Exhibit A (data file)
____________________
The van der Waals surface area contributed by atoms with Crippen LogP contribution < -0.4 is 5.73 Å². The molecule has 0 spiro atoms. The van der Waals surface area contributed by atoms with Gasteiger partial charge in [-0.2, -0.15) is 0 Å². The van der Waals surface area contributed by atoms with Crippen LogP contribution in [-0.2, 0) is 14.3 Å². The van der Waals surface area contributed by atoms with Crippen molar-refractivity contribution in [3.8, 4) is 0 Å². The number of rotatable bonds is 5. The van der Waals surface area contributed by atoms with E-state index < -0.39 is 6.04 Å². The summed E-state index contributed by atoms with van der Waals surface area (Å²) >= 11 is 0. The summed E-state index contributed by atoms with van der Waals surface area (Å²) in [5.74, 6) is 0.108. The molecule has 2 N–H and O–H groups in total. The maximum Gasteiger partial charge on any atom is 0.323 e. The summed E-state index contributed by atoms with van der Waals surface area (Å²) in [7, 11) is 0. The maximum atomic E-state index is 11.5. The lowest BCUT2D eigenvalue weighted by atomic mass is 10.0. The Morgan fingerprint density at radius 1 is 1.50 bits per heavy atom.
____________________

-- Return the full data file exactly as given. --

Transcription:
The van der Waals surface area contributed by atoms with Crippen LogP contribution < -0.4 is 5.73 Å². The molecule has 0 spiro atoms. The van der Waals surface area contributed by atoms with Gasteiger partial charge in [-0.2, -0.15) is 0 Å². The van der Waals surface area contributed by atoms with Crippen LogP contribution in [-0.2, 0) is 14.3 Å². The van der Waals surface area contributed by atoms with Crippen molar-refractivity contribution in [3.8, 4) is 0 Å². The number of rotatable bonds is 5. The van der Waals surface area contributed by atoms with E-state index < -0.39 is 6.04 Å². The summed E-state index contributed by atoms with van der Waals surface area (Å²) >= 11 is 0. The summed E-state index contributed by atoms with van der Waals surface area (Å²) in [5.74, 6) is 0.108. The molecule has 2 N–H and O–H groups in total. The maximum Gasteiger partial charge on any atom is 0.323 e. The summed E-state index contributed by atoms with van der Waals surface area (Å²) in [7, 11) is 0. The maximum atomic E-state index is 11.5. The lowest BCUT2D eigenvalue weighted by atomic mass is 10.0. The Morgan fingerprint density at radius 1 is 1.50 bits per heavy atom.